It's easy to draw comparisons between ABC's The Fix and the OJ Simpson murder trial, especially because Simpson case prosecutor Marcia Clark co-wrote and executive produced the series, according to TV Line. A preview shows that The Fix is about the murder trial of a famous black movie star who was found not guilty of stabbing his ex-wife. But while Clark brings a certain amount of personal experience to the show, The Fix is not based on a true story.
"Of course it takes my origin story, if you will. You know, a prosecutor who lost a very big case and then left the DA's office," Clark said in a video preview, as reported by TV Line. "From there it departs completely from me. From there it's all fiction."
In the show, the fictional high-profile black actor Sevvy Johnson is accused of murdering his ex-wife. He's adamant about his innocence and gets a not guilty verdict. That's very reminiscent of Simpson's trial. He was a beloved athlete and personality charged with the murders of his ex-wife Nicole Brown Simpson and her friend Ronald Goldman. He always said he was innocent and was ultimately found not guilty at his 1995 criminal trial. (In 1997 he was found "liable" in a civil trial and ordered to pay $33.5 million to Brown and Goldman's families, per the New York Times.)
On the show, after his not guilty verdict, Sevvy Johnson's girlfriend is found dead eight years later. The original prosecution team, led by Maya Travis, steps back in to try to take Sevvy down for good. Obviously that is a huge deviation from the real Simpson case. He was never accused of murder again and never re-tried for it. But, in previews, Clark has been calling the show a sort of "revenge fantasy" for her, since she didn't get to see Simpson convicted.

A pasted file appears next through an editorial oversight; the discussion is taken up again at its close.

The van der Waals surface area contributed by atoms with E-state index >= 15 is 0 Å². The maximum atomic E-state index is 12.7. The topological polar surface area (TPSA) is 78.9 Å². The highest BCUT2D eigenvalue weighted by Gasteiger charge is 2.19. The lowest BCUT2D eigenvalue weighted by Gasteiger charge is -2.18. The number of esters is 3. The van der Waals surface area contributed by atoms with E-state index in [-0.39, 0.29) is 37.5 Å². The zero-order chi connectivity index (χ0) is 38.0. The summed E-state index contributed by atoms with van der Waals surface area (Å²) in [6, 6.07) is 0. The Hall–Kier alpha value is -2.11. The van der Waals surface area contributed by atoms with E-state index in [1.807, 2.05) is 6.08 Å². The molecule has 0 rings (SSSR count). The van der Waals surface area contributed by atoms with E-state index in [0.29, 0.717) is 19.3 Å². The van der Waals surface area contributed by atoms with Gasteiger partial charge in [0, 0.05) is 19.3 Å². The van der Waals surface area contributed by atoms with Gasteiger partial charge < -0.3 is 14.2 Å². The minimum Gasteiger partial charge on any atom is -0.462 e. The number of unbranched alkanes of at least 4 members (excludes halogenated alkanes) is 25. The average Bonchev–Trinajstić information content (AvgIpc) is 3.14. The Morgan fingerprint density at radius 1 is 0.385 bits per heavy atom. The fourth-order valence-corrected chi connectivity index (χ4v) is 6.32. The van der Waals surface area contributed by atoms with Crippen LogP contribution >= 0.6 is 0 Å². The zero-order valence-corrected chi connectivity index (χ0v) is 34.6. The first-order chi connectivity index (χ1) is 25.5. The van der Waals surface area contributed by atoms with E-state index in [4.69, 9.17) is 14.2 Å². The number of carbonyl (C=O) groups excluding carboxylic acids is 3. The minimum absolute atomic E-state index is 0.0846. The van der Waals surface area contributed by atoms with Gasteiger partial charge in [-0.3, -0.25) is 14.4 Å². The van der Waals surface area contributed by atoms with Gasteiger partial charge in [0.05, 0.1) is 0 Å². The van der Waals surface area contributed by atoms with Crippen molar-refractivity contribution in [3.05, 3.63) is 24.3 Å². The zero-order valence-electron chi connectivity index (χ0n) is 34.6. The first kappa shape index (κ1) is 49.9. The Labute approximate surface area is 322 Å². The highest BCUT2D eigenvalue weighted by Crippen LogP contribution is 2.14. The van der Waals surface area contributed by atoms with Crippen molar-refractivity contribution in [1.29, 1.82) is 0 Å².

So it appears to get its own origin point from Simpson, but The Fix is a fictional show. Still, Clark did want to utilize her years of experience as a lawyer for the series, so the main character Maya will likely closely represent her. "I wanted to write The Fix because it really does wrap in all of my life experience," Clark, who also writes crime novels, said in the preview. "I lived through a high profile media circus," she added.
For her, it seems it was important to show a different side of a high-profile case. She added that "[the show] tells the story of what goes on beyond the TV cameras." Not necessarily what went on behind the cameras on Simpson's trial specifically, but in general what Clark's life was like as a prosecutor in LA.
If The Fix is based on anything, it's on Clark's life as a lawyer, and the cast said in the TV Line video that it was enormously helpful to have her expertise around. They could ask questions and have them answered by a real lawyer who's been there and done that. All of which will likely result in a highly realistic take on a fictional case when The Fix premieres Monday, March 18.